- Marketing and advertising
- Retail commerce platformsubscription
- eCom platform subscription and web hosting costs
- Domain name registration
- Accounting services
In addition to listing expected expenses and funding needs, also add a projected profit and loss statement, cash flow and balance sheet, if you’re able to. This will help paint a more complete financial picture.
In this section, list how much inventory you’ll have on to start and your initial assets. Plan how much cash you’ll have on hand for your grand opening.
Here is where you can predict how quickly you will grow and in what ways you intend to expand. How much revenue do you intend to generate after one year in operation? Do you plan to offer more products in the future? Are you envisioning outgrowing your first retail space? Do you intend to open more locations? Describe these plans to the best of your ability.
Clothing store boutique business plan template
Now that you know what goes into a business plan, you’re ready to make one. Fill in this free template to set your future clothing store up for success.
Founders and executive team:
Products and services:
Future plans and goals:
What does your business do?
What gap does it fill in the market?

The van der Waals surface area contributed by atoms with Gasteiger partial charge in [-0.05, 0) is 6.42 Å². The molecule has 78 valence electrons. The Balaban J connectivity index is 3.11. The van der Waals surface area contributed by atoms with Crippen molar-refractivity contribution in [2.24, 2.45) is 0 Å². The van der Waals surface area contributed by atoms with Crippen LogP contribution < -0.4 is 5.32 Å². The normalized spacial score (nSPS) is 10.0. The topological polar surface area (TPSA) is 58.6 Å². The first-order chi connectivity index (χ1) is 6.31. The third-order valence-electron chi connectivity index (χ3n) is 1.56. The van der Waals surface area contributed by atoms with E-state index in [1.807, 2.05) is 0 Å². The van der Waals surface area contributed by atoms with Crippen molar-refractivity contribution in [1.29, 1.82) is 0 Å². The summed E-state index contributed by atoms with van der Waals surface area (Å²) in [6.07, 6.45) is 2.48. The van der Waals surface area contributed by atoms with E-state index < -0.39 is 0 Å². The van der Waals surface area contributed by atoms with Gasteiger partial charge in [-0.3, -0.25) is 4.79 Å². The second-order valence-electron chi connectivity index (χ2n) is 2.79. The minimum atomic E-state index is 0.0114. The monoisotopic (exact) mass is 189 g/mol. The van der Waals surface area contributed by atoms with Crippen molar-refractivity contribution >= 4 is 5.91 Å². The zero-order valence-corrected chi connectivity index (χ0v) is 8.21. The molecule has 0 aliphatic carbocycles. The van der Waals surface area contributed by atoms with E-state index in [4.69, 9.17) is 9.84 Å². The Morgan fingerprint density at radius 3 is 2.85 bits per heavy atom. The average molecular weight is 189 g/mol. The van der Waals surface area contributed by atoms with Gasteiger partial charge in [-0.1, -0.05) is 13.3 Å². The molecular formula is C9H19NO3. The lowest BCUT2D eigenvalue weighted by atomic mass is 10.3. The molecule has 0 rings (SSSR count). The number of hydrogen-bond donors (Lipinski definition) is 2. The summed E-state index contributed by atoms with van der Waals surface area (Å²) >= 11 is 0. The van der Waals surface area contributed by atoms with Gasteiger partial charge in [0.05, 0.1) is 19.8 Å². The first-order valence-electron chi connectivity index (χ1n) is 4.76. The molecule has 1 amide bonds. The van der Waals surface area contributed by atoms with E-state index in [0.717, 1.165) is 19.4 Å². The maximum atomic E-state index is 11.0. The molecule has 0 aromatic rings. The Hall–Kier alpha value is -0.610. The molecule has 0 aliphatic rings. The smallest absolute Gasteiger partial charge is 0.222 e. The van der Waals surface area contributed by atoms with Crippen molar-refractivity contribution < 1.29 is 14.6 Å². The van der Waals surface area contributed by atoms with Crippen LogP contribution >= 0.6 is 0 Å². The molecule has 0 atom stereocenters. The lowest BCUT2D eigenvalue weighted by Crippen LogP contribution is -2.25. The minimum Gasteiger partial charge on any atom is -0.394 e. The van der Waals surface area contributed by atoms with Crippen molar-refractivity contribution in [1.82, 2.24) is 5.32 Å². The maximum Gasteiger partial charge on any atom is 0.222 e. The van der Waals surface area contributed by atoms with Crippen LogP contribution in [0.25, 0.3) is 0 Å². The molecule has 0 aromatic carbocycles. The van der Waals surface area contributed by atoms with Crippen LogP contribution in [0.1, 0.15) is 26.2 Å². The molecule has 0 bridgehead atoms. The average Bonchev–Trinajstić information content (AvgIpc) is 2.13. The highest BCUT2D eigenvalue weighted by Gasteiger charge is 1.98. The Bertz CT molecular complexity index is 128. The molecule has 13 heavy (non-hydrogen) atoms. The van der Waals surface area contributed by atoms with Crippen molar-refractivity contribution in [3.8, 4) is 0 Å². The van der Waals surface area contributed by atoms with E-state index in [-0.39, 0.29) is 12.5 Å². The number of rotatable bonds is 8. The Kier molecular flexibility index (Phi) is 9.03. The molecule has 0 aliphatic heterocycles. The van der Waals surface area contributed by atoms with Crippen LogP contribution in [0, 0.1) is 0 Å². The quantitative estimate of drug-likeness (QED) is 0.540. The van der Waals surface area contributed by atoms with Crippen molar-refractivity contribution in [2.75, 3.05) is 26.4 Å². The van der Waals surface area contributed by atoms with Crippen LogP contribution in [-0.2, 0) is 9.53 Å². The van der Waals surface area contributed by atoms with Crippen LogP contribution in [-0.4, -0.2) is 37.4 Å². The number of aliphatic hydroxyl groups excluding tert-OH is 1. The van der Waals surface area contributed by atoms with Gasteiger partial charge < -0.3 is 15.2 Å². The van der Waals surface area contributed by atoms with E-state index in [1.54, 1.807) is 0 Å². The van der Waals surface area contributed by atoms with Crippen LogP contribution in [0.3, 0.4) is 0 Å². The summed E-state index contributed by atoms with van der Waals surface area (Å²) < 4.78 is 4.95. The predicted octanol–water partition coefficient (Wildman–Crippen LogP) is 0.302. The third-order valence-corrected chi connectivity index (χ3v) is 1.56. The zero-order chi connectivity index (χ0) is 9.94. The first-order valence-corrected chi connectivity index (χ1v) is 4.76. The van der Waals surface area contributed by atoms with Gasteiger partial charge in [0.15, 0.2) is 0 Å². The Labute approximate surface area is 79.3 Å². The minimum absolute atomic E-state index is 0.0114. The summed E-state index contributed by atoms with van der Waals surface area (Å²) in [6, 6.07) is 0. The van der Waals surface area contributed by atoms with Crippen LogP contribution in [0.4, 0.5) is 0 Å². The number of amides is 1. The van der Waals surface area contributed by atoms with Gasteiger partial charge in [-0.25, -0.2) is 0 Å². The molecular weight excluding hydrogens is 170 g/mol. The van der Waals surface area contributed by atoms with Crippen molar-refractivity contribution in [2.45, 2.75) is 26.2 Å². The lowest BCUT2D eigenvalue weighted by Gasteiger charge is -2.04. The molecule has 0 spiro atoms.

Products, services and pricing
Description of each product and service:
How you plan to price each item:
Supply chain details:
Competitor and market analysis
Which marketing channels you’ll be using:
Plans for paid vs. organic marketing:
Loyalty program outline:
Startup costs and funding
What you need to buy:
How much funding you need:
Profit and loss statement:
Cash on hand:
Revenue (projected or actual):
Other growth plans or predictions:
Create your clothing business the way you envision it
A clothing store business plan can help you solidify your thoughts and ideas so that you can start your business the way you intend to. Taking time to ask yourself important questions like how and why you’re starting will serve you well in the long run.
Clothing retailers use Lightspeed’s commerce platform to take sales, manage inventory, create a website and so much more. If you’d like to learn about how Lightspeed can help you accomplish your business goals, watch a demo.